When a mosquito carrying WNV bites a human, the virus is transmitted directly into the bloodstream. Once in the bloodstream, WNV multiplies for an incubation period of three to fourteen days. The 20 percent of people who feel symptoms of WNV infection typically have chills, a low-grade fever, headache, sore throat, and nausea and vomiting. About half these patients will also develop a mild rash on the upper chest. In most cases the illness lasts about a week, although the person may feel tired for several weeks afterward.
West Nile encephalitis or meningitis develops when the virus reaches the tissues of the brain or the tissues that cover the brain and the spinal cord and multiplies there. People with this severe form of West Nile infection develop a stiff neck, severe headaches, and feel mentally confused. They have weak or partially paralyzed muscles and may lose consciousness.
The symptoms of WNV are similar to those of other viral infections. A definite diagnosis can be provided by testing blood or spinal fluid for antibodies against the virus. Since 2003, the Food and Drug Administration (FDA) has approved two rapid diagnostic tests for detecting the West Nile virus; one, developed in Australia, gives results in two hours. The other test was developed in Canada and was approved for use in the summer of 2007; it gives results in only fifteen minutes.
There is no specific treatment for West Nile virus. Most people who develop fever, nausea, or other symptoms recover without seeing a doctor because the symptoms are similar to those of other mild viral infections. The National Institute of Allergy and Infectious Diseases (NIAID) is currently testing a new drug treatment for WNV that was expected to complete its Phase I clinical trial by the end of 2008.
People who develop West Nile encephalitis or West Nile meningitis should be taken to the hospital for specialized treatment to help them breathe. They may also be given intravenous fluids to prevent dehydration and intensive nursing care.
Most people who have a mild form of West Nile virus infection recover in about a week with no long-term health problems. Those with severe infections, however, have a 10 percent risk of dying. Those who survive may suffer permanent brain damage or paralysis similar to that caused by polio.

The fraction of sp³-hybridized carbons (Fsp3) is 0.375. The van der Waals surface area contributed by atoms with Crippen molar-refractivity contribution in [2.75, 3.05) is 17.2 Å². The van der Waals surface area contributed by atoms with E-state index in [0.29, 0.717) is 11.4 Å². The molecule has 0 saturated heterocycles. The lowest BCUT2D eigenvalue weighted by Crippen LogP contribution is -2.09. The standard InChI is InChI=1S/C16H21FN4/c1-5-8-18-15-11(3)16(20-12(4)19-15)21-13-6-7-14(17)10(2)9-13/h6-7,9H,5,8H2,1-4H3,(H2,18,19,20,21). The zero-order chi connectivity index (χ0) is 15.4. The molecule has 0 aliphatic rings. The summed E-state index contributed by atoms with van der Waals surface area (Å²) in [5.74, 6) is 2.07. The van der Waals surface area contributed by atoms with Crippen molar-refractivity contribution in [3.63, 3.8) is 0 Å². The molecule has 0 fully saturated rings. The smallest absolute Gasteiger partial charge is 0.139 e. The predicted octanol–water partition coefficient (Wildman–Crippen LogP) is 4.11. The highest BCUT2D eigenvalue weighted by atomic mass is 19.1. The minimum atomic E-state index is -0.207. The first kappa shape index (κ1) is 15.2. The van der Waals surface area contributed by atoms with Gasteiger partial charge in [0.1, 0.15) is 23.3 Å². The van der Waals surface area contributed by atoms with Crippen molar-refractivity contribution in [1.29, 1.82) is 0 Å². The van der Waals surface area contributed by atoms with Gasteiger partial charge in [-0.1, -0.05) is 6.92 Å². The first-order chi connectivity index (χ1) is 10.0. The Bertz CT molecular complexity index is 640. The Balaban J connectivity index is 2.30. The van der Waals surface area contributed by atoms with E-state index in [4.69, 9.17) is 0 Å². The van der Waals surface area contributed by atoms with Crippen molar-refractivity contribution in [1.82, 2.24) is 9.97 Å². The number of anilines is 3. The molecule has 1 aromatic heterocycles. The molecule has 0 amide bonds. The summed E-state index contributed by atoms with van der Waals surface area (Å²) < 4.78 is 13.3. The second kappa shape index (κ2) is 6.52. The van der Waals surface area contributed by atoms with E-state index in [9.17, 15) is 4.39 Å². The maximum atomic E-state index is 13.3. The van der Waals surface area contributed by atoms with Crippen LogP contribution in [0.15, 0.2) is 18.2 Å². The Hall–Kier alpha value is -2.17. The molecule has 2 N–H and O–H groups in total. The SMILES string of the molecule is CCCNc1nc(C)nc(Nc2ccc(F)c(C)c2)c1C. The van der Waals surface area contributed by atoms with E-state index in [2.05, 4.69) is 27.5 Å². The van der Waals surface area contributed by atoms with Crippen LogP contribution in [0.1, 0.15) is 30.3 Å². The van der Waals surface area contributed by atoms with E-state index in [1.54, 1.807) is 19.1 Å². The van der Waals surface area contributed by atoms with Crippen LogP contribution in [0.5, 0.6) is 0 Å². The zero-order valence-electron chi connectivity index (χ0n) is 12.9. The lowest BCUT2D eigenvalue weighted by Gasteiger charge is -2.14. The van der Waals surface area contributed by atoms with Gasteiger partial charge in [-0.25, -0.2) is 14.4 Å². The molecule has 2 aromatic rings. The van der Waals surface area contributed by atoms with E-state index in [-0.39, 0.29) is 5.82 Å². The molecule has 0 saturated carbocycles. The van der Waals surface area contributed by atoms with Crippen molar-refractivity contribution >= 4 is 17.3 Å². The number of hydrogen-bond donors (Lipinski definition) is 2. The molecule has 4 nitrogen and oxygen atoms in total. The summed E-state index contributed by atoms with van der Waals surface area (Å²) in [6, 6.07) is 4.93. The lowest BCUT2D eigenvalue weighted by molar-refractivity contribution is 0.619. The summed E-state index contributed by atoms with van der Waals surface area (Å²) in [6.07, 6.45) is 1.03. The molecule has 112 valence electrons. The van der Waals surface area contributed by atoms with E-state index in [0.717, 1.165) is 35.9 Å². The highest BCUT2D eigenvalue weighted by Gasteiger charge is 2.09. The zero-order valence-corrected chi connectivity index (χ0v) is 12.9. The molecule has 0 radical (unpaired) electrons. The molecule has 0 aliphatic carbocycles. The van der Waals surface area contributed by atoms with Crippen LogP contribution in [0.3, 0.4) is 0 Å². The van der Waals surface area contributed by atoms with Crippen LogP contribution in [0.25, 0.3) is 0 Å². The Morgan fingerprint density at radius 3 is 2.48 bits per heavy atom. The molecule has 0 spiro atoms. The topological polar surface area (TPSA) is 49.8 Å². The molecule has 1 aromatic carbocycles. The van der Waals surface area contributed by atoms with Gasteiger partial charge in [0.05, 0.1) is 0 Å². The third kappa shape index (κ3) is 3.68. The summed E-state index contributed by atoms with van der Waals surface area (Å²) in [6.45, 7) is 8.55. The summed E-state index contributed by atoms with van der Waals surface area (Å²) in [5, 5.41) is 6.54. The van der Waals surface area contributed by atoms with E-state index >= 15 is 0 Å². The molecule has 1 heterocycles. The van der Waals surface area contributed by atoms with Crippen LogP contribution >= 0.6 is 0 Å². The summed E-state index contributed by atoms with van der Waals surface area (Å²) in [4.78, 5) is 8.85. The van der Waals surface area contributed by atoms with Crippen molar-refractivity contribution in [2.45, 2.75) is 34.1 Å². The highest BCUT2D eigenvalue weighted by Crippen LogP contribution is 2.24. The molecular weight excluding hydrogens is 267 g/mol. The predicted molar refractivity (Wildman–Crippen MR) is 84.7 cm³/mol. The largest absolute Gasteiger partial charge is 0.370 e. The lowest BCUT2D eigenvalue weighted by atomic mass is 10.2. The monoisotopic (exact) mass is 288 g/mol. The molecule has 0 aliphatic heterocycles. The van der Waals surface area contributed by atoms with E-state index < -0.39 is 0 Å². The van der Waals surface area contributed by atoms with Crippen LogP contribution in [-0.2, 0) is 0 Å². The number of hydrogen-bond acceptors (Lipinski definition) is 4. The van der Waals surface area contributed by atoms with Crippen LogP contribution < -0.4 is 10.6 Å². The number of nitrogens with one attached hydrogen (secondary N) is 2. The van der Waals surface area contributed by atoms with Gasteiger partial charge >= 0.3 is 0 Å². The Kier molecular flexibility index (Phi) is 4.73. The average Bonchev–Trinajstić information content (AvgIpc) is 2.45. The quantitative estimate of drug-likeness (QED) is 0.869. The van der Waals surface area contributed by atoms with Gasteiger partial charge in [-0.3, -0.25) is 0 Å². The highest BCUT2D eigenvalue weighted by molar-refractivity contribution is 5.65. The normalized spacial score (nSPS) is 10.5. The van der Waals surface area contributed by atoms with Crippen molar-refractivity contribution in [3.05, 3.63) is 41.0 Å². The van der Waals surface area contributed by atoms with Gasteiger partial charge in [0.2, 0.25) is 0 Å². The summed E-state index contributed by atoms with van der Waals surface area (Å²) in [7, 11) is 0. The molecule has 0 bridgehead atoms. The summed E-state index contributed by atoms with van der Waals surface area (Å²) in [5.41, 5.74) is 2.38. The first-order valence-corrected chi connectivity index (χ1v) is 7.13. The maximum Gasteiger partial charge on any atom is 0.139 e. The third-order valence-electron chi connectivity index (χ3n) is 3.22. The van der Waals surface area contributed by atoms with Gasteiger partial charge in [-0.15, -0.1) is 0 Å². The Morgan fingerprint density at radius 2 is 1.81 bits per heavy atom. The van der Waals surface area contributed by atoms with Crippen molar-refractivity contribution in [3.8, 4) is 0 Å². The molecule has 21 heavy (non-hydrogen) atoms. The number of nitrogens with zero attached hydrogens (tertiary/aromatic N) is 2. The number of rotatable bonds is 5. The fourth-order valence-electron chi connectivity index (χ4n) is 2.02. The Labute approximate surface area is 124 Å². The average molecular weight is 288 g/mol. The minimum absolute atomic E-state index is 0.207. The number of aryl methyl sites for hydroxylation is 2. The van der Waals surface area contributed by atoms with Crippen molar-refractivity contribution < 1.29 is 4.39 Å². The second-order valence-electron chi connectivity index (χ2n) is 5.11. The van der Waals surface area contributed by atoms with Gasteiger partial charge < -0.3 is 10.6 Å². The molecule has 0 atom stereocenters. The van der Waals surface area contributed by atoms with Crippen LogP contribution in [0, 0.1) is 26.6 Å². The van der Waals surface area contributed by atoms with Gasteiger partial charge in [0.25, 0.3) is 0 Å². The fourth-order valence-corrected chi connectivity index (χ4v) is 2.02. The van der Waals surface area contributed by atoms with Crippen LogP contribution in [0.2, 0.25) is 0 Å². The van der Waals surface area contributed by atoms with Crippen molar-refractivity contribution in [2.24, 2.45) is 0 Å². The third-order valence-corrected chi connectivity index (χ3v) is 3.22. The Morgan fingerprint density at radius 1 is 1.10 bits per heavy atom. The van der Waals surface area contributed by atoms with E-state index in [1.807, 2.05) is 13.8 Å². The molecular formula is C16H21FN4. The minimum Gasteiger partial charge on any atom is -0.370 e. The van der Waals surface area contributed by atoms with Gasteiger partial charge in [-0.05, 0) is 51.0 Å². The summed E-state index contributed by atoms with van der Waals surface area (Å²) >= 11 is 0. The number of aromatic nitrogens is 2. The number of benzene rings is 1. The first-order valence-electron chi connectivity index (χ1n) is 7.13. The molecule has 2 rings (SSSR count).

There is no vaccine against WNV for humans that has completed clinical trials, although a vaccine for horses has been developed and approved for use. The most important precautions that humans can take are controlling mosquitoes and preventing themselves from being bitten by mosquitoes. The CDC recommends the following steps:
- Once a week, drain water from birdbaths, outdoor buckets, flower pots, swimming pool covers, and other water-filled containers where mosquitoes can lay their eggs and breed. Empty children's wading pools when they are not being used.
- Use insect repellent when outdoors; apply it to exposed skin and spray clothing with repellent.
- Wear long-sleeved shirts and long pants when the weather permits.
- Try to stay indoors in early morning and early evening, because mosquitoes are most active at those times of day.
- Keep window and door screens in good repair so that mosquitoes cannot get inside the house.
- Cover baby strollers or carriers with mosquito netting when taking the baby for a walk outdoors.
- Do not handle any dead birds found outside. Contact the local health department first and ask for instructions on reporting and disposing of them.
It is likely that a vaccine for humans and a specific treatment for West Nile virus will be approved by the FDA within the next few years. About
450 different chemicals that appear to be effective against viruses have been identified since 2003 as promising enough to justify further testing. There were also two potential vaccines against WNV undergoing clinical trials at the NIAID Vaccine Research Center in Maryland in 2008.
SEE ALSO Encephalitis; Meningitis
WORDS TO KNOW
Dengue: A tropical disease caused by a virus similar to the virus that causes West Nile infection. It is also spread by mosquitoes.
Emerging infectious disease (EID): A disease that has become more widespread around the world in the last twenty years and is expected to become more common in the future.
Encephalitis: Inflammation of the brain.
Host: An organism that is infected by a virus, bacterium, or parasite. Birds, humans, and other animals may be hosts of West Nile virus.
Meningitis: Inflammation of the membranes that cover the brain and line the brain and spinal cord.
Vector: An animal that carries a disease from one host to another.
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Centers for Disease Control and Prevention (CDC) BAM! (Body and Mind) website. The Buzz-z-z on West Nile Virus. http://www.bam.gov/sub_diseases/diseases_westnile.html (accessed April 10, 2008). BAM! Is the CDC's web-site for children in elementary school and junior high.
Centers for Disease Control and Prevention (CDC). West Nile Virus Home Page. http://www.cdc.gov/ncidod/dvbid/westnile/index.htm (accessed April 10, 2008).
United States Geological Survey (USGS). West Nile Virus Disease Map, Human. http://diseasemaps.usgs.gov/wnv_us_human.html (accessed April 9, 2008). Viewers can click on their state on the map of the United States to obtain updated information about reported cases of West Nile virus in their area. There is also a link to a disease surveillance map of Canada.